Speaking of the town, the novel is set in a fictional town called Sorry-in-the-Vale. Since it’s fictional, you can say that the author has complete freedom when it comes to world-building. She can tailor the town according to her needs. Yes, true… But the town itself is placed in the real world. Somewhere in Cotswold near Gloucestershire, to be more specific. And she made the town feels and looks like just how a small English town should be. With its rolling fields or “fields that rock and roll”, as Kami puts it; cobblestone streets; old-fashioned shop windows; tight-knit community; and slight medieval tendencies despite being well into the 21st century, it is absolutely magnificent and breathtaking. You can also look at it using this simple equation:

 Country side setting + fantasy/paranormal = assured sinister

 At what seems to me as a charming addition, Kami still lives in a thatched cottage! She does not like it but I love it! I mean, how fairytale-ish, right? Additionally, the word play with town and location name is very clever and brilliant. I won’t say much because I’ll spoil it otherwise[2], but this brief excerpt from the book pretty much sums up how awesome it is.

“Sorry-in-the-Vale, Sorriest River, Crying Pools” said Jared.

“Is the quarry called Really Depressed Quarry?”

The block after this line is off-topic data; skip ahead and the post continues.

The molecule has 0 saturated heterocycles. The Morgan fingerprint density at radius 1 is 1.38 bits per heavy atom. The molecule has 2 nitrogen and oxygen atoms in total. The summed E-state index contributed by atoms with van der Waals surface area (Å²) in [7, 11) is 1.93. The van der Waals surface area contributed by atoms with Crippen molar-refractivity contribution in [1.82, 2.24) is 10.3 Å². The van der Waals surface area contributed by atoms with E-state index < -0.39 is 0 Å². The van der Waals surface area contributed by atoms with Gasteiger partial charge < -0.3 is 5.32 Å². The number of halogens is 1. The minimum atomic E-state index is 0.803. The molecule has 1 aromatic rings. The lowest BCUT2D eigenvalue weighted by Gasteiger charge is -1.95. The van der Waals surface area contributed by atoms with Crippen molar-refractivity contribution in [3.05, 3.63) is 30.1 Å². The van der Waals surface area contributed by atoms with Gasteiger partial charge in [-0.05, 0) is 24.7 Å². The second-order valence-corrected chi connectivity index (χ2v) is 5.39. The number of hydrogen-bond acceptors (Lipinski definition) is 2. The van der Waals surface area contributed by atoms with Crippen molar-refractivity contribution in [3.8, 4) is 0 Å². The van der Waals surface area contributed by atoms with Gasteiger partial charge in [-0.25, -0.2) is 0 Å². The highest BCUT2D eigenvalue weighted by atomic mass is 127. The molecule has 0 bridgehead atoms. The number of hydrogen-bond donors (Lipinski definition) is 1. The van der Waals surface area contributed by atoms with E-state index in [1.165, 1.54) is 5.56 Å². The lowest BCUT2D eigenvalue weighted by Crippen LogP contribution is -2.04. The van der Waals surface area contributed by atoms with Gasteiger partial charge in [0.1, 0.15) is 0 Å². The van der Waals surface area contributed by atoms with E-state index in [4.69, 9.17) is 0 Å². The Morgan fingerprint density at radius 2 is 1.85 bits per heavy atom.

“Yes,” Kami answered. “Also, I live on the Street of Certain Doom.”[3]

Earlier, I said there’s romance so let’s talk about that! The love story is certainly a big part of the plot. Jared and Kami is the sort of couple that would certainly have the ‘It’s complicated’ status on their Facebook account. I know it must sound such a cliché when I say this is different; however, this one certainly has unique spin to it. The telepathic connection between Kami and Jared also meant that Kami can’t tell whether she is feeling his emotion or hers. It is most usually overwhelming to the point that “(She) hated the link between them. She didn’t know if anything she was feeling was real.”[4]

Nevertheless, also because of that same connection when Kami say things like she couldn’t be her without Jared… she meant it. She really meant it and it has a different, heavier weight to it.

“In love. That’s how it sounds, doesn’t it? His heart is my heart,

nobody can ever take him away from me, I keep him in here!”

She thumped her breastbone so hard it hurt.

“People say stuff like that but they don’t mean it: they mean they’re in love.

All except me. I mean it.”[5]

Is it the connection or is it love? That’s what we have to find out.